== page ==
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Entries in appetizers (2)


Hungry Sam Goes to Law School; Makes Parmesan Puff Pastry Pinwheels

BAM. Hope that picture whets your collective appetite. But first, the news.

In case you hadn't heard -- and why would you have -- I am embarking on another adventure. Not, as over the summer, to destinations international; rather, I am now a law student.

Ayuh -- as they say in the land of my birth. Maybe I'll do food law. Lawyer for the chefs. Representing contestants on Hell's Kitchen in their suits for intentional infliction of emotional distress.

What this means for you, dear reader: Mostly I'll now have an onoing excuse when I'm late with posting some new delicious recipe. I'll try not to sound like a broken record.

This may also mean that my posts will have less of a "what to make when you have tons of time on your hands" flavor and a bit more of a "fast -- cheap -- awesome" vibe to them. AND SO, in that spirit:

Parmesan Puff Pastry Pinwheels with Mustard and Genoa Salami! (Click through for recipe.)

Click to read more ...


Prosciutto Wrapped Melon: Ham and Interns

What a confusing title for this post, Hungry Sam! you might say. Ham and Interns? Shigawhat now?

I'll explain. First things first -- I ate prosciutto-wrapped honeydew melon the other night, and it was super.

This tasty treat was the fortunate, shotgun marriage between two strokes of luck: I had found a truly superb honeydew (I know!) and Kevin (the roommate) had picked up a small package of tasty, smoky, nutty, sweet prosciutto.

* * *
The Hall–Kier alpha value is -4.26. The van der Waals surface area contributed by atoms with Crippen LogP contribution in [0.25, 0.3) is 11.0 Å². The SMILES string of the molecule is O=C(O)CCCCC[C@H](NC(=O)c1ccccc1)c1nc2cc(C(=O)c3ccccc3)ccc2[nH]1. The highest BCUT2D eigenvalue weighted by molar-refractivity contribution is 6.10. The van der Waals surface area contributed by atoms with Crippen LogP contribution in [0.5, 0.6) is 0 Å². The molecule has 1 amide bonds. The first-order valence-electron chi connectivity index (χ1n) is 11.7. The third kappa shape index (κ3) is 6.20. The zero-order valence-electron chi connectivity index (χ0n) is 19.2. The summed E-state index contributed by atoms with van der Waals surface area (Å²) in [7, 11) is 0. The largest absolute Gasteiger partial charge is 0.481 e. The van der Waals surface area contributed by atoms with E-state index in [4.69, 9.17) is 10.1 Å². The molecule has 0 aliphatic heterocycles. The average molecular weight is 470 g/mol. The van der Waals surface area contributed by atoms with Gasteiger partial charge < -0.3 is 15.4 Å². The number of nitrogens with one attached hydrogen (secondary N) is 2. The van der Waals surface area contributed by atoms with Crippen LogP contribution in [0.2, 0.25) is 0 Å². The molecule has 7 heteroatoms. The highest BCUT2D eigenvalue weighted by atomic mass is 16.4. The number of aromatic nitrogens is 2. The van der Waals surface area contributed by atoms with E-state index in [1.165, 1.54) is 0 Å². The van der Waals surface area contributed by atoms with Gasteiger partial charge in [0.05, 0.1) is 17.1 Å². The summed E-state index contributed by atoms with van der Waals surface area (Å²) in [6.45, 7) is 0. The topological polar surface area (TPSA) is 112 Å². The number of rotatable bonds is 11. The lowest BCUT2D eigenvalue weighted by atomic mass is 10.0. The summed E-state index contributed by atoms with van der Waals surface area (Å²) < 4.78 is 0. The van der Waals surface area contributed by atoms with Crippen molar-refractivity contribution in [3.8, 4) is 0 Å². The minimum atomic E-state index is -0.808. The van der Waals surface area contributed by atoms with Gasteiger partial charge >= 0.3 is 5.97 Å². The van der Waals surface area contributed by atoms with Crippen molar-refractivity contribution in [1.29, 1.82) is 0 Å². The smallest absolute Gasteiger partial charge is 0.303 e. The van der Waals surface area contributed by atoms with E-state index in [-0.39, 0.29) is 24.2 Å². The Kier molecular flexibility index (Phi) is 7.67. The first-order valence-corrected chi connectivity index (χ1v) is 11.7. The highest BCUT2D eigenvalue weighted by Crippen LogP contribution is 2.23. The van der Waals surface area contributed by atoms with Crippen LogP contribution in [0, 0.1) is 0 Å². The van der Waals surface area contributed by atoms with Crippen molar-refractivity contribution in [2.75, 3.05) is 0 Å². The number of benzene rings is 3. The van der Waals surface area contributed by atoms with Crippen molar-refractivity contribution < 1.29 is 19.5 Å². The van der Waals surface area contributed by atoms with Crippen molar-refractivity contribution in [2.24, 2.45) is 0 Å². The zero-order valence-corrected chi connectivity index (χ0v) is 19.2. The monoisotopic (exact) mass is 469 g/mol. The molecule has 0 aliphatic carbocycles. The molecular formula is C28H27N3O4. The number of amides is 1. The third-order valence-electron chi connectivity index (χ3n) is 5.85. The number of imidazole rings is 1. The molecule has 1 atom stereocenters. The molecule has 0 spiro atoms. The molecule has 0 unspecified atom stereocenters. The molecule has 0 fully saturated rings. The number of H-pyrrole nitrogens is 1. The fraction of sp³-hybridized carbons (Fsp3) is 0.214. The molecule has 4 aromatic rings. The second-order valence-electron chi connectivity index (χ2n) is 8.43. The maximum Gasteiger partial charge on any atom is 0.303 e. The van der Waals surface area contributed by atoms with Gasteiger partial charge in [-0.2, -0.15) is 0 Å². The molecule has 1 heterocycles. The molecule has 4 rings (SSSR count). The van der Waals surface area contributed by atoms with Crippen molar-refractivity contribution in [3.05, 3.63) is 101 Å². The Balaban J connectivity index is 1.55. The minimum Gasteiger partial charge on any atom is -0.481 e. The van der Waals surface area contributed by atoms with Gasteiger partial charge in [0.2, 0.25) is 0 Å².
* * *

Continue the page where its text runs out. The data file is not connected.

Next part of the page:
The Melon: I have a friend who (accurately, I think) calls honeydew the "intern" of melons. Like interns, honeydews are so often useless. It's so hard to choose good ones -- there are so few exterior signs that the particular one you've chosen is worth it. More often than not, they're just not ready. But.


When you find a good honeydew/intern, it's fanTASTIC. Both improve any project they touch, whether a fruit salad, position paper, or ham-based hors d'oeuvre (had to look that spelling up).

*Caveat: if my organization was a fruit monger, we would ALWAYS have good honeydews. We're just that good at picking interns.

**I wish there were more opportunities in English for use of the word "monger." Or that its standalone usage were more appropriate.

The Ham: Prosciutto is Italian for ham.

Ok, I'll provide more detail. In English, Prosciutto refers to cured ham, often very thinly sliced and eaten as antipasto (appetizer) or in a Caprese salad. The curing process involves salt and a long hang in a cool, ventilated area for nine months to two years. The salt does the "cooking," if you will. By the time it's wrapped for our enjoyment, it takes on a ripe, heavy scent and tastes quite intensely rich and sweet.

Now, next time we'll try to get our hands on some Prosciutto de Parma, cured ham from the city of Parma, Italy.